We Lutherans speak a lot about vocation. In a nutshell, these are the various callings the Lord gives to each of His children to serve Him by serving one’s neighbor: one person might be at the same time a son, brother, father, citizen, and worker. When the church instructs young people in how a Christian is to live, we don’t tell him to become a monk and disengage from society, but instead we praise those roles in life where the neighbor is served to the glory of God. But in the secular realm, vocation has gotten a rather bad reputation.
Most high schools used to have a vocatonal education program that would teach students skills necessary to begin working in a trade or craft. These might include carpentry, welding, auto repair, or drafting. Unfortunately, many school districts have done away with these programs in order to save money. However, the identification of these programs to be among the first to be cut reveals much of the stigma that has unfairly been given to vocational education and those who work in these trades.
Unfortunately, there have been teachers have used manual labor jobs to threaten students who are not performing to expectations. Even when it goes unspoken, the prevailing attitude agrees. “If you don’t learn calculus, you’ll be working in a garage on greasy engines all your life!” Such elitism is poisonous to a healthy economy, demeaning to those whose vocation is to repair engines, and neglects the fact that the teacher’s car is probably only running because a mechanic keeps it that way.
As unhelpful as that is, more damaging still is that such an attitude denies that mechanics — and welders, farmers, plumbers, electricians, machinists, carpenters, construction workers, etc. — are a gift from God. It’s actually pretty easy to see how God uses them to serve the neighbor. I, as a pastor, use public roads all the time to visit parishioners in the hospital or call on new member prospects. But I don’t have the first clue how to build a road or repair one if it’s needed. Without well-maintained roads my job becomes far more difficult, and so does everyone else’s job. So God has seen fit to provide His people with workers to construct and maintain our roads, and for that gift we praise Him.
Those high school students who are weighing their options for education after graduating are often given the impression that to decide not to attend a four-year college or university is to choose a second-class vocation. But there is nothing second-class about working with your hands in a trade or craft. Not only is it honorable work, but many of these jobs pay enough to provide well for a family and are actually in demand right now. In fact, many employers in the manufacturing and engineering sector are having a difficult time finding workers with the skills they need — and in large part it is due to the mindset that looks down upon skilled jobs.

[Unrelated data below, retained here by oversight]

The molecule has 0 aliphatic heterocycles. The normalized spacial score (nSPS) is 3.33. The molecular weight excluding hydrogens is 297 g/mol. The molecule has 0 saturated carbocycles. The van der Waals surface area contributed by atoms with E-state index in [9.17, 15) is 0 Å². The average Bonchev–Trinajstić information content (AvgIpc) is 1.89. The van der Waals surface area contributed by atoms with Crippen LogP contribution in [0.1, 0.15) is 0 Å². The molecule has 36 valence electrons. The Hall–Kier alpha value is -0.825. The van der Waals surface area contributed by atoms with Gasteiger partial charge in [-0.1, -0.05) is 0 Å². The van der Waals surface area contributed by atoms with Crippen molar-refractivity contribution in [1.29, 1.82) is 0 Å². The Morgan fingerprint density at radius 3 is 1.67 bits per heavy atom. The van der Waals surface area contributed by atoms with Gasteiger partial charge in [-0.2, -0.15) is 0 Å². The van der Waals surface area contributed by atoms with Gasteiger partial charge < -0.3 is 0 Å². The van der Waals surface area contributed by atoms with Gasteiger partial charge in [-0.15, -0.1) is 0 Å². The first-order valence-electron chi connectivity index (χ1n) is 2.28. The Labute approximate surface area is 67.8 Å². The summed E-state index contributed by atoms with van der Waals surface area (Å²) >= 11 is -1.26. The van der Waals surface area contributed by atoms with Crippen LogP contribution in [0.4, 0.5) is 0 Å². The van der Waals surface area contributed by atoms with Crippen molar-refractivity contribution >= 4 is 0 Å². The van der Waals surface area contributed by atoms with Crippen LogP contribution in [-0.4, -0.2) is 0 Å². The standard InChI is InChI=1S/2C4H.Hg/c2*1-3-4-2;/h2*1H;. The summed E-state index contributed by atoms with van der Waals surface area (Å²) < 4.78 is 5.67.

Mike Rowe, creator and host of the TV show Dirty Jobs, has begun a website called MikeRoweWorks.com that provides information on the decline of the perception of blue collar jobs, and gives resources for those who are interested in these vocations. Even John Ratzenberger (yes, that John Ratzenberger) has weighed in to encourage more people to seek education and training in skilled labor.
As Christians, we can do much to speak in praise of vocational education and skilled labor. First, we can thank God that He has given us such people, who serve us in ways we don’t often realize. Second, we can thank those who work in these trades when they do serve us, since most of their work goes unappreciated. And lastly, we can encourage young people who are looking to enter these fields that working with one’s hands (and, as Ratzenberger points out, with one’s heart) is just as honorable and God-pleasing as any other vocation, and provides a great opportunity to use both mind and body to serve our neighbor.
Associate Editor’s Note: Pastor Daniel Hinton joins the BJS writers with this first contribution. Pastor Hinton is associate pastor of Trinity Lutheran Church in Cheyenne, Wyoming. He is a graduate of the University of Arkansas, having majored in poultry science, and of Concordia Theological Seminary in Fort Wayne, Indiana. He was ordained on Holy Trinity 2011. He has been married to Amanda for ten years, and has three daughters (Elizabeth, Anastasia, and Isabella). He grew up in the ELCA, and left in 2004 over issues of scriptural authority. It was because of a faithful Lutheran campus ministry that he was exposed to The Lutheran Church — Missouri Synod. Much of his ministry at Trinity involves the instruction of the 117 students at Trinity Lutheran School, which has been open since 1892 and now uses a classical model of instruction. Pr. Hinton is in my circuit and makes many valuable contributions to it (which is quite a feat given the caliber of our circuit). He will be writing on situations around “Steadfast in School” and “Steadfast among Others”.